http://ftp.cs.ucla.edu/pub/stat_ser/r459.pdf

6.  ASA Causality in Statistics Education Award


Congratulations go to Ilya Shpitser, Professor of Computer Science at Johns Hopkins University, who is the 2017 recipient of the ASA Causality in Statistics Education Award.  Funded by Microsoft Research and Google, the $5,000 Award, will be presented to Shpitser at the 2017 Joint Statistical Meetings (JSM 2017) in Baltimore.

Professor Shpitser has developed Masters level graduate course material that takes causal inference from the ivory towers of research to the level of students with a machine learning and data science background. It combines techniques of graphical and counterfactual models and provides both an accessible coverage of the field and excellent conceptual, computational and project-oriented exercises for students.

These winning materials and those of the previous Causality in Statistics Education Award winners are available to download online at http://www.amstat.org/education/causalityprize/

Information concerning nominations, criteria and previous winners can be viewed here:
http://www.amstat.org/ASA/Your-Career/Awards/Causality-in-Statistics-Education-Award.aspx
and here:
http://magazine.amstat.org/blog/2012/11/01/pearl/

7. News on “Causal Inference: A Primer”


Wiley, the publisher of our latest book “Causal Inference in Statistics: A Primer” (2016, Pearl, Glymour and Jewell) is informing us that the book is now in its 4th printing, corrected for all the errors we (and others) caught since the first publications. To buy a corrected copy, make sure you get the “4th “printing”. The trick is to look at the copyright page and make sure
the last line reads: 10 9 8 7 6 5 4

If you already have a copy, look up our errata page,
http://web.cs.ucla.edu/~kaoru/BIB5/pearl-etal-2016-primer-errata-pages-may2017.pdf
where all corrections are marked in red. The publisher also tells us the the Kindle version is much improved. I hope you concur.


Happy Summer-end, and may all your causes
produce healthy effects.
Judea

October 27, 2014

Are economists smarter than epidemiologists? (Comments on Imbens’s recent paper)

Filed under: Discussion,Economics,Epidemiology,General — eb @ 4:45 pm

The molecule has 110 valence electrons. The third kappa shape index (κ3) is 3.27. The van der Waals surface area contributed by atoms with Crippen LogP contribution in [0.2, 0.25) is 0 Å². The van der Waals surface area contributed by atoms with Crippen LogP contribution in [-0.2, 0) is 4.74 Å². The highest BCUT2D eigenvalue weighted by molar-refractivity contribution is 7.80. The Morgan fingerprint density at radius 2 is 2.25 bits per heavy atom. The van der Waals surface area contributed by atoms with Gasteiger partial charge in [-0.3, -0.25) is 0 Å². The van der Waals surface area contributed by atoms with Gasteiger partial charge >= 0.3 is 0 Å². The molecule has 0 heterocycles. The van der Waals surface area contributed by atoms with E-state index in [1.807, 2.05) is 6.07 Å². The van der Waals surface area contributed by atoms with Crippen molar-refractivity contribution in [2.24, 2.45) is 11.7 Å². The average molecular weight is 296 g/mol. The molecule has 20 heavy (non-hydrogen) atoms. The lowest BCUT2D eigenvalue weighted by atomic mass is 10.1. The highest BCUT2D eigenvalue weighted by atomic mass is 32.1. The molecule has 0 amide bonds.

In a recent survey on Instrumental Variables (link), Guido Imbens fleshes out the reasons why some economists “have not felt that graphical models have much to offer them.”

His main point is: “In observational studies in social science, both these assumptions [exogeneity and exclusion] tend to be controversial. In this relatively simple setting [3-variable IV setting] I do not see the causal graphs as adding much to either the understanding of the problem, or to the analyses.” [page 377]

What Imbens leaves unclear is whether graph-avoiding economists limit themselves to “relatively simple settings” because, lacking graphs, they cannot handle more than 3 variables, or do they refrain from using graphs to prevent those “controversial assumptions” from becoming transparent, hence amenable to scientific discussion and resolution.

When students and readers ask me how I respond to people of Imbens’s persuasion who see no use in tools they vow to avoid, I direct them to the post “The deconstruction of paradoxes in epidemiology”, in which Miquel Porta describes the “revolution” that causal graphs have spawned in epidemiology. Porta observes: “I think the “revolution — or should we just call it a renewal”? — is deeply changing how epidemiological and clinical research is conceived, how causal inferences are made, and how we assess the validity and relevance of epidemiological findings.”

So, what is it about epidemiologists that drives them to seek the light of new tools, while economists (at least those in Imbens’s camp) seek comfort in partial blindness, while missing out on the causal revolution? Can economists do in their heads what epidemiologists observe in their graphs? Can they, for instance, identify the testable implications of their own assumptions? Can they decide whether the IV assumptions (i.e., exogeneity and exclusion) are satisfied in their own models of reality? Of course the can’t; such decisions are intractable to the graph-less mind. (I have challenged them repeatedly to these tasks, to the sound of a pin-drop silence)

Or, are problems in economics different from those in epidemiology? I have examined the structure of typical problems in the two fields, the number of variables involved, the types of data available, and the nature of the research questions. The problems are strikingly similar.

I have only one explanation for the difference: Culture.

The arrow-phobic culture started twenty years ago, when Imbens and Rubin (1995) decided that graphs “can easily lull the researcher into a false sense of confidence in the resulting causal conclusions,” and Paul Rosenbaum (1995) echoed with “No basis is given for believing” […] “that a certain mathematical operation, namely this wiping out of equations and fixing of variables, predicts a certain physical reality” [ See discussions here. ]

Lingering symptoms of this phobia are still stifling research in the 2nd decade of our century, yet are tolerated as scientific options. As Andrew Gelman put it last month: “I do think it is possible for a forward-looking statistician to do causal inference in the 21st century without understanding graphical models.” (link)